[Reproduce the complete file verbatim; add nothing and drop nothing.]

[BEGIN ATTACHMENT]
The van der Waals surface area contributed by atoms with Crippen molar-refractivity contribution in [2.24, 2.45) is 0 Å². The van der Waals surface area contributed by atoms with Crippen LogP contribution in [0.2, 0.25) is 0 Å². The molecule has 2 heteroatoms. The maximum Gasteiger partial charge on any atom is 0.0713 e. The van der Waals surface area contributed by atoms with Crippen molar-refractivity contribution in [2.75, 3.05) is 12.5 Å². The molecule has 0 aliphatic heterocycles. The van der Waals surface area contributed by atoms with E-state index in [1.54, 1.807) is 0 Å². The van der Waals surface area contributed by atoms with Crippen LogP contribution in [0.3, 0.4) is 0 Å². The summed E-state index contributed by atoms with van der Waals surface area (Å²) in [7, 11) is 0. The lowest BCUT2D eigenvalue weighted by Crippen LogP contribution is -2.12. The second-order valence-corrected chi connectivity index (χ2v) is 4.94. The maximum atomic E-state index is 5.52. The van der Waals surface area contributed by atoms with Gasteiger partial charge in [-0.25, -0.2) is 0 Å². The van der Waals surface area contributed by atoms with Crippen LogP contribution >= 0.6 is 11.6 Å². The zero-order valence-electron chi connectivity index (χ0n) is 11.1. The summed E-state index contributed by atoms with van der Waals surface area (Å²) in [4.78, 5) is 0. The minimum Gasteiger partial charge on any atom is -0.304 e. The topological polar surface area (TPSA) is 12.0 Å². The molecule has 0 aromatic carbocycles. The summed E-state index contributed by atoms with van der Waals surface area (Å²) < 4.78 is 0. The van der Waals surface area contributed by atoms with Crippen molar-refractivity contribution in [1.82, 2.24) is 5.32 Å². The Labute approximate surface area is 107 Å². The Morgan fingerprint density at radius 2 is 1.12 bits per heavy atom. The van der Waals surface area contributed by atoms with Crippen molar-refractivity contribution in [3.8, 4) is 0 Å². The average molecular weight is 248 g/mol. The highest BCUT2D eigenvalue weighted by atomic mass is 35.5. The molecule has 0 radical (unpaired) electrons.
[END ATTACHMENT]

The van der Waals surface area contributed by atoms with Crippen molar-refractivity contribution in [2.24, 2.45) is 0 Å². The van der Waals surface area contributed by atoms with Crippen LogP contribution in [0.2, 0.25) is 0 Å². The molecule has 2 heteroatoms. The maximum Gasteiger partial charge on any atom is 0.0713 e. The van der Waals surface area contributed by atoms with Crippen molar-refractivity contribution in [2.75, 3.05) is 12.5 Å². The molecule has 0 aliphatic heterocycles. The van der Waals surface area contributed by atoms with E-state index in [1.54, 1.807) is 0 Å². The van der Waals surface area contributed by atoms with Crippen LogP contribution in [0.3, 0.4) is 0 Å². The summed E-state index contributed by atoms with van der Waals surface area (Å²) in [7, 11) is 0. The lowest BCUT2D eigenvalue weighted by Crippen LogP contribution is -2.12. The second-order valence-corrected chi connectivity index (χ2v) is 4.94. The maximum atomic E-state index is 5.52. The van der Waals surface area contributed by atoms with Gasteiger partial charge in [-0.25, -0.2) is 0 Å². The van der Waals surface area contributed by atoms with Crippen LogP contribution >= 0.6 is 11.6 Å². The zero-order valence-electron chi connectivity index (χ0n) is 11.1. The summed E-state index contributed by atoms with van der Waals surface area (Å²) in [4.78, 5) is 0. The minimum Gasteiger partial charge on any atom is -0.304 e. The topological polar surface area (TPSA) is 12.0 Å². The molecule has 0 aromatic carbocycles. The summed E-state index contributed by atoms with van der Waals surface area (Å²) < 4.78 is 0. The van der Waals surface area contributed by atoms with Crippen molar-refractivity contribution in [1.82, 2.24) is 5.32 Å². The Labute approximate surface area is 107 Å². The Morgan fingerprint density at radius 2 is 1.12 bits per heavy atom. The van der Waals surface area contributed by atoms with Crippen molar-refractivity contribution in [3.8, 4) is 0 Å². The average molecular weight is 248 g/mol. The highest BCUT2D eigenvalue weighted by atomic mass is 35.5. The molecule has 0 radical (unpaired) electrons.